home cooked dinners by the season

Roast Pork Tenderloin with Pears and Shallots

Roast Pork Tenderloin with Pears and Shallots

Streamlined recipes are especially appealing right now. We’ve all put a lot of miles around the track cooking at home this past year and it has been exhausting. I get it. On the positive side you have probably been eating healthier and you’ve most likely saved money by not dining out. Perhaps in acquiring some new cooking skills you have also realized you love making dinner and it will become a habit moving forward. Or not…

Wherever you stand, here is a super simple recipe using only five ingredients. One which is pears – an often overlooked fruit for Fall/Winter cooking that take on an entirely different texture and flavor when roasted. Have you cooked with shallots? They’re another overlooked ingredient – a vegetable not as commonly used as an onion but with the same kind of flavor contribution, although more mild, and that cooks more quickly. Lastly, thyme – one of my top two favorite herbs (rosemary inches it out) which bathes everything it touches with its distinct earthy flavor.

The main protein ingredient, pork tenderloin, is a bit of a secret weapon in cooking. It cooks quickly and because it does not have much connective tissue, it produces tender meat. Conveniently the tenderloins are usually sold in 1 to 1-1/2 pound pieces making it a nice size for two to four servings depending on how much protein you eat. If you are uncomfortable knowing when pork is cooked to the safe temperature (which is 145 degrees F.), I recommend purchasing either an analogue or digital instant reading thermometer that you insert in the center of the tenderloin to get a temperature reading. Remember to allow the roasted tenderloin to “rest” for at least 5 minutes after removing from the oven. This allows the meat fibers which contract during cooking to relax and reabsorb juices that have been squeezed out so they do not end up on the cutting board when the meat is sliced.

You may wonder why the extra step of browning the tenderloin before roasting. Two reasons – it imparts flavor in the finished roast and a beautiful color which would not be achieved by the short roasting time.


Ready for Roasting

Super Simple Roast Pork Tenderloin Shallots and Pears
Serves: 2 to 4 servings
  • 1 to 1-1/2 pound pork tenderloin
  • 1 tablespoon olive oil
  • Kosher salt
  • Fresh ground black pepper
  • 1 tablespoon fresh chopped thyme leaves or 2 teaspoons dried
  • 4 medium size shallots (about 8 ounces) peeled and cut in half or quarters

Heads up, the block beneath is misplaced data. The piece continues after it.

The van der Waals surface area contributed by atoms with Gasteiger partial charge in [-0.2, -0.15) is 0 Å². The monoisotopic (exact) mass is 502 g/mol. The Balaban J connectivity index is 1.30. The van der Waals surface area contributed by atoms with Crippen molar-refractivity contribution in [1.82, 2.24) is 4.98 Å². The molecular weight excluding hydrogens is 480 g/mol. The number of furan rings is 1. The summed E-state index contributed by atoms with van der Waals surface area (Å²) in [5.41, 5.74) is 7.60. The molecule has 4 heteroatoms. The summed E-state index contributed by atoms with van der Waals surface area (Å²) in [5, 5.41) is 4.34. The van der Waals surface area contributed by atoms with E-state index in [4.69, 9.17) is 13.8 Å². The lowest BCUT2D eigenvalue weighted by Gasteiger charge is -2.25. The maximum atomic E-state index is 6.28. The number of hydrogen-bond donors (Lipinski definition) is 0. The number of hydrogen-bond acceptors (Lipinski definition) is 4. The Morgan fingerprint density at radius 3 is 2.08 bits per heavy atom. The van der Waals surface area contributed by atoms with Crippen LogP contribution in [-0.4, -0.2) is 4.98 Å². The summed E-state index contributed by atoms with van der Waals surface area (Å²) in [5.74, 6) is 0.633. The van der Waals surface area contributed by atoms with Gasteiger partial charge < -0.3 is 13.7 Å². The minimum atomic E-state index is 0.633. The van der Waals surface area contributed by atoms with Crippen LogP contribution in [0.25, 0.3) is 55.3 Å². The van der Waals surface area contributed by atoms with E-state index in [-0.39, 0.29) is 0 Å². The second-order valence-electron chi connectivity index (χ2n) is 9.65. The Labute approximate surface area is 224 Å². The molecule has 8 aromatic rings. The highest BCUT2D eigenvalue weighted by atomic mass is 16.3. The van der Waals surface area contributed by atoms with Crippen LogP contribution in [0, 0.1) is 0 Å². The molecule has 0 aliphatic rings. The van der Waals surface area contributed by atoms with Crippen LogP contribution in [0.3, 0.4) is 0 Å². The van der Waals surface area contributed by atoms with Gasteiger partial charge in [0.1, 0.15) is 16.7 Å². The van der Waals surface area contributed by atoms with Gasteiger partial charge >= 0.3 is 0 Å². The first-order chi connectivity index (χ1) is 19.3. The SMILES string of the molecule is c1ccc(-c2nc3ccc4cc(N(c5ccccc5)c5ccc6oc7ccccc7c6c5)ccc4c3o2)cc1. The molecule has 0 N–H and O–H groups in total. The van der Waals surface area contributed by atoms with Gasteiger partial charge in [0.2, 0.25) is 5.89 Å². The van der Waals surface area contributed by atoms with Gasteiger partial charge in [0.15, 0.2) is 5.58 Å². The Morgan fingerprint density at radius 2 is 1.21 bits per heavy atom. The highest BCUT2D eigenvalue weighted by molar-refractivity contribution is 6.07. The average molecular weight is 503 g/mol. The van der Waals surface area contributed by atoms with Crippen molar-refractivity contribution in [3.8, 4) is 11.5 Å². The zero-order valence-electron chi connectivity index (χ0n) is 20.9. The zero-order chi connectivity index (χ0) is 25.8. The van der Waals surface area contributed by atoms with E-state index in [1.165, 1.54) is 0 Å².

• 4 garlic cloves, lightly smashed open and skin removed
  • 2 pears (ripe*see notes), cored and each cut into 8 pieces
  • 2 tablespoons olive oil
  1. Preheat oven to 400 degrees F.
  2. Pat tenderloin dry with a paper towel; drizzle 1 tablespoon olive oil over the top and rub all over. Season all over with salt and pepper then sprinkle and rub with thyme leaves.
  3. Heat a skillet over medium high heat; add pork and allow cooking until browned before turning to other sides, about 2 minutes total browning time.
  4. Transfer browned pork to a roasting pan or sheet pan.
  5. Put shallots, garlic and pears in a bowl and toss with the 2 tablespoons olive oil; season with salt and pepper and toss again. Transfer to the pan, placing around the pork; leaving some space around the shallots and pears to allow sides space for browning.
  6. Roast until a thermometer inserted in the thickest part of the pork registers 145 degrees F., about 20 to 25 minutes (I check after 20 minutes). Allow sitting 5 minutes before slicing pork and serving with the pears and shallots.
*To test if a pear is ripe, gently press the stem end. It should give slightly to indicate ripeness.


Related Posts

Celery Root Cauliflower Soup

Celery Root Cauliflower Soup

Some things are just more beautiful on the inside, like celery root.  You may have skimmed over it in the produce section thinking what is this unattractive and obscure vegetable, and how would I use it. Also known as celery knob or celeriac, it might […]

One Pan Lemon Rosemary Chicken Meatballs

One Pan Lemon Rosemary Chicken Meatballs

It’s not often I hear someone say they don’t like meatballs. I think it’s because they are just fun to eat. Each bite has many flavors and they’re tender from mixing additional ingredients to the ground meat. True, they do take a bit more time […]

6 thoughts on “Roast Pork Tenderloin with Pears and Shallots”

    • Great catch Barnesz. Thank you for pointing this out. Ultimately they should be just ripened. If they are not ripe they will not have as much flavor and if they are too ripe they will be more on the sugary side. A good test for pears is to gently press the stem end and it should give slightly to show they are ripe.

  • Looks delicious! Great combination of sweet and savory. The one pan dish is a plus, especially when we all start entertaining again.

Leave a Reply

Your email address will not be published. Required fields are marked *